When I was thinking about becoming a mom, I knew that one thing I did not want to be was like my parents. My dad was a high school teacher and spent all day listening to kids talk. By the time he came home to us, he wanted nothing to do with kids. Years later, I became a standup comic that talks into a microphone so everyone can hear me. Coincidence? I think not.
My mom's first priority was taking care of my dad. Everything else, including me and my sister, came second. There were no heart-to-heart talks, EVER. When I got my period at the tender age of 13, she slapped me across my face. Said it was an old Jewish custom. Ha, I think she was really just taking out her aggression ahead of time, knowing full well I was becoming a full-blown teenager. The sex talk? I was handed a pamphlet my dad brought home from school.
There was no time-out when I grew up. No punishments to speak of. Take away the TV? Please, there was ONLY ONE in the apartment we lived in and we watched whatever our parents watched.
We were hit when we misbehaved, mostly with my dad's belt. He never really hurt us, he was just showing who was boss. It was what parents did in those days. There was no Internet, no iPhones, no one to tell them it was not a good thing to do. After we misbehaved he would start yelling "I'm gonna get my belt" and usually, we got in line. Until one day when he started to use the belt and me and my sister just started giggling at him. All the air went out of him; maybe he realized how dumb he looked. All I know is that after the giggle-fest, he never hit us again.
When I became a mom, I decided there would be no hitting, I would engage with my child, I would be there for him at every moment.
Turns out so did a lot of my generation of parents. We were so horrified by our own upbringing we did a 360 turn and became our kids' friends. And that's millennials in a nutshell. We were so busy asking them what they were feeling, we forgot about letting them live their life. We were so busy doing EVERYTHING for them that we forgot how to teach them how to cope.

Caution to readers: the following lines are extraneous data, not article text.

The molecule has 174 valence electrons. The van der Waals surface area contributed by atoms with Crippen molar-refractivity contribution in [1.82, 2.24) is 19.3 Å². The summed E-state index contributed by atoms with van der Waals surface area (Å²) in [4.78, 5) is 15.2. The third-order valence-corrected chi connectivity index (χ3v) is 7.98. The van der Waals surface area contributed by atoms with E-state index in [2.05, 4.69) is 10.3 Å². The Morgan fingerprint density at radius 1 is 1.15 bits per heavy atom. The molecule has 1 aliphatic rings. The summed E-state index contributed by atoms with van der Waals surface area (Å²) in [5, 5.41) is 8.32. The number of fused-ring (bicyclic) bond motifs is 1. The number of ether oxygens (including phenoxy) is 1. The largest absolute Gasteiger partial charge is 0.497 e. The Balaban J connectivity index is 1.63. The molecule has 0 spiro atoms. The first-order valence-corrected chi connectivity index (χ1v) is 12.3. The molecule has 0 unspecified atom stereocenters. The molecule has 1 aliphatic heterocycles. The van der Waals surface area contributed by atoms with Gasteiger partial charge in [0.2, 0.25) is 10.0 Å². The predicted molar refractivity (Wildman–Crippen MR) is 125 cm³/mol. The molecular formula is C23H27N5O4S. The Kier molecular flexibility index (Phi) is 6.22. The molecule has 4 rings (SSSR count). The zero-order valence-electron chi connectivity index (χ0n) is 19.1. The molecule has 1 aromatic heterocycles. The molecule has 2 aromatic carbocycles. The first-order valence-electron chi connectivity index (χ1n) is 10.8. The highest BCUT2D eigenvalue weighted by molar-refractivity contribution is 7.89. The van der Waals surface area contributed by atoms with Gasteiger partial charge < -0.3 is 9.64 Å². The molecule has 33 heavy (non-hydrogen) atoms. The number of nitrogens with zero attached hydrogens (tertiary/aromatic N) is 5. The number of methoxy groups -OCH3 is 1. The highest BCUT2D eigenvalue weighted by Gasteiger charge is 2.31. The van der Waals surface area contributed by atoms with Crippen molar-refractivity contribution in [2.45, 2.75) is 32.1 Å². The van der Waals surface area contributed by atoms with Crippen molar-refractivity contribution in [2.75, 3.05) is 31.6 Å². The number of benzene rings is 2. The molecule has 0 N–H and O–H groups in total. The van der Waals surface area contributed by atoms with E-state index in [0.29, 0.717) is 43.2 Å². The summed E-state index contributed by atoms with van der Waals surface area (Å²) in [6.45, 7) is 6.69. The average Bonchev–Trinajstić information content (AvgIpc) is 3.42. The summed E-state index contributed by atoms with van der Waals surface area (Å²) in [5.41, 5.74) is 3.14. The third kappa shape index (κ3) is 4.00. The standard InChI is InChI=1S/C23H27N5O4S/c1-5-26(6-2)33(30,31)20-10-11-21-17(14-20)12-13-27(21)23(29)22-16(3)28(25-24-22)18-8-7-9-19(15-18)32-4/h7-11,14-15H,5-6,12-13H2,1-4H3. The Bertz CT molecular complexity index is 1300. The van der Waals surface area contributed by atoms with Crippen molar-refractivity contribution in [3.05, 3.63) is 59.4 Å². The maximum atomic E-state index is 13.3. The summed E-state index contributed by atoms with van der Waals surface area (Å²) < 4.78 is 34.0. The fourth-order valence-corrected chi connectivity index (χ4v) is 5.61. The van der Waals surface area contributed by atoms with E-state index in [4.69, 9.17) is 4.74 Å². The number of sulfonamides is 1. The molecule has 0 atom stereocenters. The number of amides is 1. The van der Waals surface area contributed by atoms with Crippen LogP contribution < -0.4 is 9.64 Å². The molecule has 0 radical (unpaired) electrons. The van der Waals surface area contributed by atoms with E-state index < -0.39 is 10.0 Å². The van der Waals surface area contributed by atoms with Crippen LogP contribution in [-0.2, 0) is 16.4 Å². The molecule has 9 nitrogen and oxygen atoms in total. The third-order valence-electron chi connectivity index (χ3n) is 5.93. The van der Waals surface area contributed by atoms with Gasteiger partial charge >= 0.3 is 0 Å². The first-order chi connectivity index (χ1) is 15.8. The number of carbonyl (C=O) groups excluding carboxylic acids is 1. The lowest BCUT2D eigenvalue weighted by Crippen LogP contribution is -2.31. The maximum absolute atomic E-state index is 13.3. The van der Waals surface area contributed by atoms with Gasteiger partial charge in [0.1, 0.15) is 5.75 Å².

Yes, we all want our children to be happy and safe. BUT if they live in a bubble of protection when something bad DOES happen, they fall apart. Does my son remember that I went to every Burger King in the Valley so he had all the Pokemon dolls in his collection? That I stayed up late fixing his science project so it would go off without a hitch? That my husband made sure he was his Little League coach so my son would be able to play every game? Nope, not at all. All that stuff we (and most parents) did was for ourselves. To prove that we were great moms and dads and not like our own parents. Thing is, even with their mistakes, we still turned out OK.
I take full responsibility for raising my son the way I did, but I do wish I hadn't been such a helicopter mom. Now when something doesn't go my son's way, he reacts like it's the end of the world. AND he still wants me to fix it. Now I love my son with every breath, but my mommy superpowers have faded as he's gotten older. What I could do with a simple kiss to take away the bad is no longer in my arsenal.
We have created a generation of people whose mantra is "Meh" when it comes to anything. Whose lives consist of selfies and Instagram. Selfies/selfish? Why it's just a keystroke away! It does kinda make sense. They've taken what we taught them all along. "look at MY CHILD, how great is HE?" and made it so the entire world can see how special they are 24/7.
So who's the reason for their apathy? WE ARE.